This story begins with a fire and an explosion when something goes wrong during one of Felicity Carrol's scientific experiments. It is a great introduction to a young woman far more interested in science, history, and medicine than in following the path of most rich, well-bred young women into marriage.
She has no relationship with her father who has ignored her since the death of her mother and older brother when she was a small child and left to the servants to raise. However, she found a new father figure in Earl William Kent who was her mentor when she attended the university. When she learns that Kent has been murdered and a valuable artifact related to his strong interest in King Arthur stolen, Felicity is determined to bring his killer to justice.
Scotland Yard is also on the case in the person of Inspector Jackson Griggs Davies who isn't necessarily eager for Felicity's help. However, her photographic memory and extensive knowledge of history do give him clues he wouldn't otherwise know. When Kent's murder is only the first of a series of murders where the victim is distantly related to royalty and a collector of items related to King Arthur, Felicity needs to increase her knowledge of the new science of forensics which includes taking fingerprints to find the murderer.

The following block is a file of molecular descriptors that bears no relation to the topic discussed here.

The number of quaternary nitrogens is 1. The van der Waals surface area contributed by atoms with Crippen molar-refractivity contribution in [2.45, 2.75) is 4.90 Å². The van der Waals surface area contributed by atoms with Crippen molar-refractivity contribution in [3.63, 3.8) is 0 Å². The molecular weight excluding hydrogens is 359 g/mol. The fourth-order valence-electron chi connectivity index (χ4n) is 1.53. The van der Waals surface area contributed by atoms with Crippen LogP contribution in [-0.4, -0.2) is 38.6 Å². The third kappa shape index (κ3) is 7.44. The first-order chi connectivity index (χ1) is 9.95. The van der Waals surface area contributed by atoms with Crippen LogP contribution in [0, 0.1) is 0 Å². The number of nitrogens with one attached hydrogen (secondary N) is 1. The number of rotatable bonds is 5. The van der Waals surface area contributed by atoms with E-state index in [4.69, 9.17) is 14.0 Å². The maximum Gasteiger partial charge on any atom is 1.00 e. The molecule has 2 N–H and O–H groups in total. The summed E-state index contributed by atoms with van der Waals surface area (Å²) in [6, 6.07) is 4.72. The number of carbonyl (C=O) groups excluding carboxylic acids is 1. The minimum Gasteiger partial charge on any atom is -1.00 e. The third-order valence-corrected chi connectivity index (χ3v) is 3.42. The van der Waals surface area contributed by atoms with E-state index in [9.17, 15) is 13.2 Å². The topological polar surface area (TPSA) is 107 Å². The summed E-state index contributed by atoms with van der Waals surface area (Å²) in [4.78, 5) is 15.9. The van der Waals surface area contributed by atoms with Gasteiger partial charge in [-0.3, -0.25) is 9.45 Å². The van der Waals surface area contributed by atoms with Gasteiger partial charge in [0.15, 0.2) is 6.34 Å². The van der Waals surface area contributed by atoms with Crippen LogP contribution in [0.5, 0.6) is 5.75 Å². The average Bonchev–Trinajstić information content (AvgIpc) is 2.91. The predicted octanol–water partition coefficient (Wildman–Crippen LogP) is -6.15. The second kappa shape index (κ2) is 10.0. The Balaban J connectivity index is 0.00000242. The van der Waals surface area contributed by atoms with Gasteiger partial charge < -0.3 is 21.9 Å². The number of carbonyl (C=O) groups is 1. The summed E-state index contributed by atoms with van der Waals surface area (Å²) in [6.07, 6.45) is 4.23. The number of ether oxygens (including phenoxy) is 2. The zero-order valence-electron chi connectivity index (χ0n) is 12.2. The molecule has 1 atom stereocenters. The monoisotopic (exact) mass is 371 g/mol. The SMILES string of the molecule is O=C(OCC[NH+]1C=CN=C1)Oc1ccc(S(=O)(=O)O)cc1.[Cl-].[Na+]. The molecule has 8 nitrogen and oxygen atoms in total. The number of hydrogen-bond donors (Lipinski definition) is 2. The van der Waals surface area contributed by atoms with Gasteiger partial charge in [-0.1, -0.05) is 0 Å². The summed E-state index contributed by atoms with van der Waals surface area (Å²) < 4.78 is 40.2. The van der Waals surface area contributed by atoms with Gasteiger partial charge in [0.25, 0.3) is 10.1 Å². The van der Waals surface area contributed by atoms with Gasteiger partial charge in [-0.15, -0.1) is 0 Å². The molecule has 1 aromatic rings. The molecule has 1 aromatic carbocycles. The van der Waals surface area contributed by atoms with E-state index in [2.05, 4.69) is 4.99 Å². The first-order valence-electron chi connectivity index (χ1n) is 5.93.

This story has an intriguing main character who is brilliant but also vulnerable. Her desire for her father's love and respect made me feel sorry for her. I did like that she wasn't afraid to venture into situations that were unfamiliar to her like visiting thieves and villains. I liked her relationship with Davies.
This was a good start to a historical mystery series with a great setting and interesting characters.